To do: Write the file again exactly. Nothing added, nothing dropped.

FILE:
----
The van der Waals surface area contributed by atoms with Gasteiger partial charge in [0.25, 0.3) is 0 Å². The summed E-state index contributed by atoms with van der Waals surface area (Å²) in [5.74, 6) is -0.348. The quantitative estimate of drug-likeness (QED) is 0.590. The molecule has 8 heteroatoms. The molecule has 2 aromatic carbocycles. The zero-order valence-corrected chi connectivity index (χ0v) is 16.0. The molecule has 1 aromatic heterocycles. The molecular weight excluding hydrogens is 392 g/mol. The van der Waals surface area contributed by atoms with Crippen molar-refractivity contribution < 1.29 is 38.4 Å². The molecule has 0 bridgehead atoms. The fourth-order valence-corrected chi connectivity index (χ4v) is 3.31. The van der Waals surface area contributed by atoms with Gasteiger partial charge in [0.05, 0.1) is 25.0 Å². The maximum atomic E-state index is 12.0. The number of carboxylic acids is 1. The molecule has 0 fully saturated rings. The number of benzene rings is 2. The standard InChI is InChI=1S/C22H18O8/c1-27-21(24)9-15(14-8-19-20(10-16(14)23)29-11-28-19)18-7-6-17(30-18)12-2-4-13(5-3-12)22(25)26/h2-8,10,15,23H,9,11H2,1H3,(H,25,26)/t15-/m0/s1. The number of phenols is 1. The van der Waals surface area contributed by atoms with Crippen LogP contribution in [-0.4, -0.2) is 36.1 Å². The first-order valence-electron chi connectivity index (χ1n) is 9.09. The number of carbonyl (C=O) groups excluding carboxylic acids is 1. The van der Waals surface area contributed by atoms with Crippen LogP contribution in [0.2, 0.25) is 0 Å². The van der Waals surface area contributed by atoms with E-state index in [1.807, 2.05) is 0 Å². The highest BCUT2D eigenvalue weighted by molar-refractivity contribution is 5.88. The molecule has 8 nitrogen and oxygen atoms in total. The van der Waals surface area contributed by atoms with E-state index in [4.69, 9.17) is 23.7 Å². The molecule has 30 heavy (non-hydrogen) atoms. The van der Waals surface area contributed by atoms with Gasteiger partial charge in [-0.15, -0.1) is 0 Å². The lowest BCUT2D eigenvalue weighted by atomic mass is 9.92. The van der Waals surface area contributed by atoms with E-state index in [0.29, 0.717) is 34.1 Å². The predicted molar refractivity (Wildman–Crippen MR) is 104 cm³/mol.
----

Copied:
The van der Waals surface area contributed by atoms with Gasteiger partial charge in [0.25, 0.3) is 0 Å². The summed E-state index contributed by atoms with van der Waals surface area (Å²) in [5.74, 6) is -0.348. The quantitative estimate of drug-likeness (QED) is 0.590. The molecule has 8 heteroatoms. The molecule has 2 aromatic carbocycles. The zero-order valence-corrected chi connectivity index (χ0v) is 16.0. The molecule has 1 aromatic heterocycles. The molecular weight excluding hydrogens is 392 g/mol. The van der Waals surface area contributed by atoms with Crippen molar-refractivity contribution < 1.29 is 38.4 Å². The molecule has 0 bridgehead atoms. The fourth-order valence-corrected chi connectivity index (χ4v) is 3.31. The van der Waals surface area contributed by atoms with Gasteiger partial charge in [0.05, 0.1) is 25.0 Å². The maximum atomic E-state index is 12.0. The number of carboxylic acids is 1. The molecule has 0 fully saturated rings. The number of benzene rings is 2. The standard InChI is InChI=1S/C22H18O8/c1-27-21(24)9-15(14-8-19-20(10-16(14)23)29-11-28-19)18-7-6-17(30-18)12-2-4-13(5-3-12)22(25)26/h2-8,10,15,23H,9,11H2,1H3,(H,25,26)/t15-/m0/s1. The number of phenols is 1. The van der Waals surface area contributed by atoms with Crippen LogP contribution in [-0.4, -0.2) is 36.1 Å². The first-order valence-electron chi connectivity index (χ1n) is 9.09. The number of carbonyl (C=O) groups excluding carboxylic acids is 1. The van der Waals surface area contributed by atoms with Crippen LogP contribution in [0.2, 0.25) is 0 Å². The van der Waals surface area contributed by atoms with E-state index in [1.807, 2.05) is 0 Å². The highest BCUT2D eigenvalue weighted by molar-refractivity contribution is 5.88. The molecule has 8 nitrogen and oxygen atoms in total. The van der Waals surface area contributed by atoms with E-state index in [4.69, 9.17) is 23.7 Å². The molecule has 30 heavy (non-hydrogen) atoms. The van der Waals surface area contributed by atoms with Gasteiger partial charge in [-0.15, -0.1) is 0 Å². The lowest BCUT2D eigenvalue weighted by atomic mass is 9.92. The van der Waals surface area contributed by atoms with E-state index in [0.29, 0.717) is 34.1 Å². The predicted molar refractivity (Wildman–Crippen MR) is 104 cm³/mol.